PlayVideo(id[, x, y, table])
id. This video must have been opened using either the @VIDEO preprocessor command or the OpenVideo() command. The optional arguments
ycan be used to specify where on the display the video should appear. If you do not specify these arguments,
PlayVideo()will use the coordinates specified in the latest call to SetVideoPosition(). If you did not call SetVideoPosition() on this video at all, the position will default to 0/0 which is the upper left corner of the display.
PlayVideo() works in an asynchronous manner. It will return immediately
once it has started video playback. After you have started a video, you
can control playback by calling functions like StopVideo()
or StopLayer() depending on whether you use normal
or layered playback mode.
Hollywood supports two different video playback modes: Normal playback and layered playback. Normal playback is the fastest and most optimized mode as it can utilize hardware acceleration by using video overlays for example. The disadvantage of normal mode is that it has some restrictions (see below for more information). Layered playback mode, on the other hand, is very flexible as your video will be rendered into a Hollywood layer and so you can use all layer functionality on your video object, e.g. you can rotate it, apply transparency and transition effects or special image filters. The disadvantage of layered mode is that it is quite slow because it cannot use hardware acceleration so you will need lots of raw CPU horsepower to get decent framerates here. For most cases, normal playback mode should be sufficient. Layered playback mode is only necessary if you need to do advanced things during video playback.
It is important to note that
PlayVideo() will always use normal playback
mode by default, even if layers are enabled for the current BGPic. To
PlayVideo() use layered mode, you will have to request this explicitly
by setting the
UseLayer tag in the optional table argument to
Normal playback mode comes with the restriction that videos will always appear above everything else. This means that it is impossible for you to draw on top of a video. Instead, all graphics commands will always draw beneath the video area. Even sprites will never appear above the video graphics. Also, the video will stay visible until you call StopVideo(). Pausing a video will not remove that video from the display. Instead, the currently displayed frame will be frozen until you call ResumeVideo(). If you want to remove a video completely from the display, you will always have to call StopVideo(). If you would like to move a video or change its size during normal playback mode, you need to use the commands SetVideoPosition() and SetVideoSize() for this task.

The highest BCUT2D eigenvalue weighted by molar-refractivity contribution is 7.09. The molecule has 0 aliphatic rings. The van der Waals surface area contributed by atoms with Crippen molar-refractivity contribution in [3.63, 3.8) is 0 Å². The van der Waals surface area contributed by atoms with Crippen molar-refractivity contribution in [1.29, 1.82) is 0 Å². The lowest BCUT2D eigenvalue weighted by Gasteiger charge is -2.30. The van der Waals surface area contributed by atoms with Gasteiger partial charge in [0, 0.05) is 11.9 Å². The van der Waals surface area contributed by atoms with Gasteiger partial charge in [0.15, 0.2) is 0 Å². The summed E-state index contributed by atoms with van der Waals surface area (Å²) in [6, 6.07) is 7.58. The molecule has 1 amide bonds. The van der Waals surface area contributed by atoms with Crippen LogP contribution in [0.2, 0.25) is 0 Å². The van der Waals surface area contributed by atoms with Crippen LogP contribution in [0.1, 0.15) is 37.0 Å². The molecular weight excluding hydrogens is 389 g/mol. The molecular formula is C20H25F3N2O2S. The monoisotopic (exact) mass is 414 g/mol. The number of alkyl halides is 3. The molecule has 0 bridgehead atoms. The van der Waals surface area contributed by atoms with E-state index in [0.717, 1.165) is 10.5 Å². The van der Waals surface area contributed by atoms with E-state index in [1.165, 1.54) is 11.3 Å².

In layered playback mode you can use all the functions from Hollywood's layers library to control video playback, i.e. you can change the video's size and orientation using ScaleLayer() and RotateLayer() or redefine the z-order by using SetLayerZPos(). You can also show and hide videos using ShowLayer() and HideLayer() or apply transparency or filters to them using SetLayerTransparency() and SetLayerFilter(). All functions of Hollywood's layers library can be used with video layers. To stop or pause a video layer, use the StopLayer() and PauseLayer() functions respectively. To seek to a new position inside the video, use SeekLayer(). To change the audio volume of a video layer use SetLayerVolume().
Please note that layered playback is only possible if the video has been
opened using Hollywood's inbuilt or plugin-based video handler. Layered
playback is not supported when using the video renderer provided
by the host OS. You can change the video driver by using the
in OpenVideo() or @VIDEO.
There are no limits as to how many videos can be played concurrently. Hardware acceleration, however, can often be only used when just a single video is played at a time. When multiple videos are playing at the same time, Hollywood often has to switch back to software rendering, which is slower. Please also note that video playback generally requires a strong CPU. 68k processors are much too slow for this task (except on WinUAE).
Note that when switching BGPics using DisplayBGPic(), Hollywood will automatically stop all videos playing in normal mode. Videos playing in layered mode, however, will continue playing even if the BGPic has been changed. Thus, you need to explicitly stop video layers by calling StopLayer() before switching BGPics if you want them to stop on this occasion.
Starting with Hollywood 6.0,
PlayVideo() accepts an optional table
argument which can be used to configure the following options:
PlayVideo()will use layered playback mode. You need to enable layers before you can use this tag. See Layers introduction for details. If layered playback mode is used, this command will add a new layer of the type
#VIDEOto the layer stack. See above for more information on the difference between normal and layered playback mode. Defaults to
PlayVideo()will automatically choose a vacant channel and will fail if there is no vacant channel. To override this behaviour, you can use this field. When specified, it will always enforce audio playback on the very channel specified here. If the channel is already playing, it will be stopped first. (V6.1)
If layered playback mode is used you can also specify one or more of the standard tags for all drawing commands in the optional table argument. See Standard drawing tags for more information about the standard tags that nearly all Hollywood drawing commands support.